My husband and I love the area that I grew up in, and have always talked about moving back. But now that our eldest has entered elementary school, the thought of having him switch schools tugs at my heartstrings. Is it really that bad? Or can a kid handle it much easier than we think? Although we’re currently not going anywhere, many parents do have to move, or place their child in a new school for a variety of reasons. If this is you make sure to read on because Breezy Mama turned to Jennifer Little, Ph.D of Parents Teach Kids for advice on how to handle the transition.
For these questions, please keep in mind that we are talking kindergarten through 5th grade. I imagine that once we get into Junior High and High School, the advice would change. Am I correct on that?
Not really – still the same process of change. The older students would be more independent and that usually means they would find more ways of getting into trouble on their own, as they might be more gullible when meeting potential friends in the neighborhood. Some may have a greater difficulty shifting to the new friends (confidence issues) and letting go of the old ones. For both of these reasons, it is good to move while school is still in session, at least by the last two weeks of the school year. For high school students, grades can be managed without final exams in most schools when parents notify teachers of the impending changes.
When a child has to switch schools, it’s either for educational purposes (i.e. switching to a better school) or because of a move. Do we prepare our children the same way?
When a child is moving because of parental needs (job, home buying, etc.), the child is usually aware as much family discussion tends to happen. Children are concerned because their friends are made in the neighborhood (and hopefully that translates to the school, but children in urban areas are bused to school, so they have two sets of friends) and they don’t want to lose their friends. Children need to be reassured that they will make new friends and (might be able to) retain the old ones, although the old ones usually will disappear from lack of physical contact. If possible, it is helpful for the children to visit their new school before their move, so they can meet the new teacher and some students.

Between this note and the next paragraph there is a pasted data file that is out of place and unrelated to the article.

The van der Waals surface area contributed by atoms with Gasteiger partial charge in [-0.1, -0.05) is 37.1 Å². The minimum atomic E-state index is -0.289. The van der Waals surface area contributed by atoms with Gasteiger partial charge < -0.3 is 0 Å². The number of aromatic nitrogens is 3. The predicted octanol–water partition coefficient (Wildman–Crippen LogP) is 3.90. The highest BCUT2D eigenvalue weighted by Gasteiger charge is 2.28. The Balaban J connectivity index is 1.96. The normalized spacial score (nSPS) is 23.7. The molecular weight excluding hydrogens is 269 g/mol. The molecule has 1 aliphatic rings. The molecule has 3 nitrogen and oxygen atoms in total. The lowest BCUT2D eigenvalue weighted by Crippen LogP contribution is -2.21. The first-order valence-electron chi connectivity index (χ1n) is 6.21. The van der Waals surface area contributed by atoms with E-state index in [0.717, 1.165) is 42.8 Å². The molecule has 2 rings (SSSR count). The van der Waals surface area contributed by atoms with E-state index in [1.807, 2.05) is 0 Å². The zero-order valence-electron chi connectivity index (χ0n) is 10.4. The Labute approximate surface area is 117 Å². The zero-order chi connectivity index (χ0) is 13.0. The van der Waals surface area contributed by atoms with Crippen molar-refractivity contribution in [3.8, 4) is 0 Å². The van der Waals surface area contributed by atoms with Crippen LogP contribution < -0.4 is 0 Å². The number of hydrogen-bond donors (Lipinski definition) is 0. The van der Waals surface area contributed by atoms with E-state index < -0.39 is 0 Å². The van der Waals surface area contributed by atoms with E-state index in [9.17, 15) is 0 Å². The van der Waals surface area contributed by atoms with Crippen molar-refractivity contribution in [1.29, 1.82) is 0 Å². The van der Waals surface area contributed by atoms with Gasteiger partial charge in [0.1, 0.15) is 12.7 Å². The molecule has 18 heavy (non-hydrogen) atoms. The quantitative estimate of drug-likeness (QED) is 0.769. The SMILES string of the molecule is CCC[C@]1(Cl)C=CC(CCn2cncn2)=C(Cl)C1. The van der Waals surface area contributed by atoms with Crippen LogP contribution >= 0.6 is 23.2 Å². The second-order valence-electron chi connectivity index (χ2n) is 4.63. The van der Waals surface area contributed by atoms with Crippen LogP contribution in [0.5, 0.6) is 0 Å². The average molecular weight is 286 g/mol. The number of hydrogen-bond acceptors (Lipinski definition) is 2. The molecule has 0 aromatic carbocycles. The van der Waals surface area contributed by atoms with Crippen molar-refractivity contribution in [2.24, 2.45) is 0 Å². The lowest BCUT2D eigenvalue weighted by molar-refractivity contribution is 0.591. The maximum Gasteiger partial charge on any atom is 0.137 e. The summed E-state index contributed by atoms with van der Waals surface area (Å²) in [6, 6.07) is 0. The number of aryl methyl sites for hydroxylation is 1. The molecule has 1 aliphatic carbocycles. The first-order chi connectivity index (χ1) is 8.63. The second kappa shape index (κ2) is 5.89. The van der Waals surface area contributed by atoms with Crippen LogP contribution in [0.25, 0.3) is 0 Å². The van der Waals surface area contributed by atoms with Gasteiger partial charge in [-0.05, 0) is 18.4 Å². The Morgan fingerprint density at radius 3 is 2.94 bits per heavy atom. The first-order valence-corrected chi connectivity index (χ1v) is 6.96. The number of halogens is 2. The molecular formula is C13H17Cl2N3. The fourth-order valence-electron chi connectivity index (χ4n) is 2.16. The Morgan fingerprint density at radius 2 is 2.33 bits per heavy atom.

When it is for an educational purpose (either a better school or a school to better meet the child’s learning needs), there is a different preparation. Usually, again, there is family discussion surrounding the move, especially if it is for a better school which also may involve a new home (see above). When the child’s needs are not being met at the school and a special school is needed, simple explanations about having a school where (s)he is understood better, can learn better, etc., is the best preparation. Again, a school visit to prepare for the new campus is recommended to allay emotional stress.
Unfortunately, many children must move “cold turkey” into the new school. Many people believe that the end of the school year is the “best” time to move, because the school year won’t be disrupted. For K-5 students, the best time to move is during the school year so they can immediately meet new friends beyond those in the immediate new neighborhood.
When is the best time to tell our child(ren) that they will be going to a new school? Right before the move? Or should we give them months (if we know that soon) of advance notice?
There are pros and cons to both approaches. Children need security, and massive changes do not make for security. Most children know when something is afoot, as parents have conversations and the routines are different in the home. It is more honest for parents to tell children as soon as they know for sure they will be moving, and let the children become prepared along with the parents.
Besides visiting the new school, is there anything else we can do to help get the child ready?